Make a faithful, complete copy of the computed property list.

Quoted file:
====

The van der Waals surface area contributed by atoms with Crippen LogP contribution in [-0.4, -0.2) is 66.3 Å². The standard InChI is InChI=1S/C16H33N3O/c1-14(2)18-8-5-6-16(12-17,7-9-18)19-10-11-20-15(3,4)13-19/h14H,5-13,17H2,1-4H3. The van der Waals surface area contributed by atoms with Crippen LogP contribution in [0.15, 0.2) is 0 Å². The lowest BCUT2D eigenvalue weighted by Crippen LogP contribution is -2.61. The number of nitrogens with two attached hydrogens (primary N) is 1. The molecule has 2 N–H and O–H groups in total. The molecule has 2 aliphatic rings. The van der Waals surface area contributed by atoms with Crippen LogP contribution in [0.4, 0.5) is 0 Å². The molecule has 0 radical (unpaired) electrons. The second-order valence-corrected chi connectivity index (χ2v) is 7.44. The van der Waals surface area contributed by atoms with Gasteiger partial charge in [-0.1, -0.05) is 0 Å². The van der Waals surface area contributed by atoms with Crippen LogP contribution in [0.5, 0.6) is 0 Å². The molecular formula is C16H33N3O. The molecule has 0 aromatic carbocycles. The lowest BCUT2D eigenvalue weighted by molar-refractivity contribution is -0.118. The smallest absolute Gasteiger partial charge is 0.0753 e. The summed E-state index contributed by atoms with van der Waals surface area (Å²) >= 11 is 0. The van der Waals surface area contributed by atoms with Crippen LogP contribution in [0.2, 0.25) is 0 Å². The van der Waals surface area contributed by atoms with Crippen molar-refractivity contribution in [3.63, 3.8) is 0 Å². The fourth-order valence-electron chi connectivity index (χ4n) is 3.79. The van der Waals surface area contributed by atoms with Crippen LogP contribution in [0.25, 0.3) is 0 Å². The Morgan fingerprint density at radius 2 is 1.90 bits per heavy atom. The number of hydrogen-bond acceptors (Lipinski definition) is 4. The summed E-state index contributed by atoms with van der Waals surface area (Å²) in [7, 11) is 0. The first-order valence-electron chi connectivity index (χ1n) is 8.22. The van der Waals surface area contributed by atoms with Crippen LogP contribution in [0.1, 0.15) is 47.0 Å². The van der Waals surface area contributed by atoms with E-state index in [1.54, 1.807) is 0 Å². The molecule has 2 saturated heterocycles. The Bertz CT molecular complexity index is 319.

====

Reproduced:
The van der Waals surface area contributed by atoms with Crippen LogP contribution in [-0.4, -0.2) is 66.3 Å². The standard InChI is InChI=1S/C16H33N3O/c1-14(2)18-8-5-6-16(12-17,7-9-18)19-10-11-20-15(3,4)13-19/h14H,5-13,17H2,1-4H3. The van der Waals surface area contributed by atoms with Crippen LogP contribution in [0.15, 0.2) is 0 Å². The lowest BCUT2D eigenvalue weighted by Crippen LogP contribution is -2.61. The number of nitrogens with two attached hydrogens (primary N) is 1. The molecule has 2 N–H and O–H groups in total. The molecule has 2 aliphatic rings. The van der Waals surface area contributed by atoms with Crippen LogP contribution in [0.4, 0.5) is 0 Å². The molecule has 0 radical (unpaired) electrons. The second-order valence-corrected chi connectivity index (χ2v) is 7.44. The van der Waals surface area contributed by atoms with Gasteiger partial charge in [-0.1, -0.05) is 0 Å². The van der Waals surface area contributed by atoms with Crippen LogP contribution in [0.5, 0.6) is 0 Å². The molecular formula is C16H33N3O. The molecule has 0 aromatic carbocycles. The lowest BCUT2D eigenvalue weighted by molar-refractivity contribution is -0.118. The smallest absolute Gasteiger partial charge is 0.0753 e. The summed E-state index contributed by atoms with van der Waals surface area (Å²) >= 11 is 0. The van der Waals surface area contributed by atoms with Crippen LogP contribution in [0.2, 0.25) is 0 Å². The van der Waals surface area contributed by atoms with Crippen molar-refractivity contribution in [3.63, 3.8) is 0 Å². The fourth-order valence-electron chi connectivity index (χ4n) is 3.79. The van der Waals surface area contributed by atoms with Crippen LogP contribution in [0.25, 0.3) is 0 Å². The Morgan fingerprint density at radius 2 is 1.90 bits per heavy atom. The number of hydrogen-bond acceptors (Lipinski definition) is 4. The summed E-state index contributed by atoms with van der Waals surface area (Å²) in [7, 11) is 0. The first-order valence-electron chi connectivity index (χ1n) is 8.22. The van der Waals surface area contributed by atoms with Crippen LogP contribution in [0.1, 0.15) is 47.0 Å². The van der Waals surface area contributed by atoms with E-state index in [1.54, 1.807) is 0 Å². The molecule has 2 saturated heterocycles. The Bertz CT molecular complexity index is 319.